NASA to fly low over Baltimore-Washington area


A misguided photo shoot of Air Force One over New York City in 2009 terrified residents, infuriated the president, and cost the director of the White House Military Office his job. Now, NASA is working to prevent a similar panic in Washington D.C.

NASA officials this week announced plans for a new mission to monitor air pollution in the Baltimore-Washington traffic corridor that will include a series of low-altitude flights between the two cities. Trying to prevent a repeat of the chaos raised in New York, they are eager to get the word out to the public.

Michael Finneran, spokesman for the DISCOVER-AQ project, says that NASA is publicizing the flights to generate awareness and to make sure people "won't be surprised." "Public safety is paramount," he said.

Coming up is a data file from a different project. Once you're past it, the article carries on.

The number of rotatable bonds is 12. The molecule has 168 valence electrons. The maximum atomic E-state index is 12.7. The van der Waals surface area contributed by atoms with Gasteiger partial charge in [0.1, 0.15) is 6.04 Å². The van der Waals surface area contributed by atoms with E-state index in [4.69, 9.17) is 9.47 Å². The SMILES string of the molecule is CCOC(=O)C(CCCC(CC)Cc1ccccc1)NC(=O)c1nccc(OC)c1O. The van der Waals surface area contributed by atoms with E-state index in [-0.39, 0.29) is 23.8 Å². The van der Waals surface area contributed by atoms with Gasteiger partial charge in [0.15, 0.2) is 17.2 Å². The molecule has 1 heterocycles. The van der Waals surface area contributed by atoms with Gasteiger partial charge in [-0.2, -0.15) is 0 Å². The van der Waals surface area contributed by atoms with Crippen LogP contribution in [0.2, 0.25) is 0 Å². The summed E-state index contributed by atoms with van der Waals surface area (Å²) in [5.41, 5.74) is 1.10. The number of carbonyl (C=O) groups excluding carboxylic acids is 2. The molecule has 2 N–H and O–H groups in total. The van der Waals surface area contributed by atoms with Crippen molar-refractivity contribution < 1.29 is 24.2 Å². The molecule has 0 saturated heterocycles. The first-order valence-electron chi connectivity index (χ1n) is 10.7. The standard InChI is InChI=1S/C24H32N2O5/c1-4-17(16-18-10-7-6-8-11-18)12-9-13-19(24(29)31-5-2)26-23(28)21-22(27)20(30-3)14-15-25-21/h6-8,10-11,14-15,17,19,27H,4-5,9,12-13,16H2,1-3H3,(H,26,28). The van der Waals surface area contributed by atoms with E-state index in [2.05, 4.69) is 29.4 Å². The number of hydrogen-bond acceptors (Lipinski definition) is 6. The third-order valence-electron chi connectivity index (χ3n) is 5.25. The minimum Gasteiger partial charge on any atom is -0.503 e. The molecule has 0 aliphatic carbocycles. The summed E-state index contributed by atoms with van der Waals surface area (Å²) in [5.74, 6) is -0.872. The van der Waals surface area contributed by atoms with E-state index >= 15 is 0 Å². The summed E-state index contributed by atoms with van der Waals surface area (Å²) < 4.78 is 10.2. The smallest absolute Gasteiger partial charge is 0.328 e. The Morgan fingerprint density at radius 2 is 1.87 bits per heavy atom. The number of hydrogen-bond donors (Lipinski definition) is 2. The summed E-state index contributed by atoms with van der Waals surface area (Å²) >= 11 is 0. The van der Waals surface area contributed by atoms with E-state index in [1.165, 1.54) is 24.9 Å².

NASA plans to use a P-3B, a 117-foot, four-engine turboprop plane, for flights that will be as low as 1,000 feet. The lower of the two aircraft will fly in spirals over several ground measurement stations along the flight path, which includes Interstate 95 and crosses over the Chesapeake Bay Bridge.

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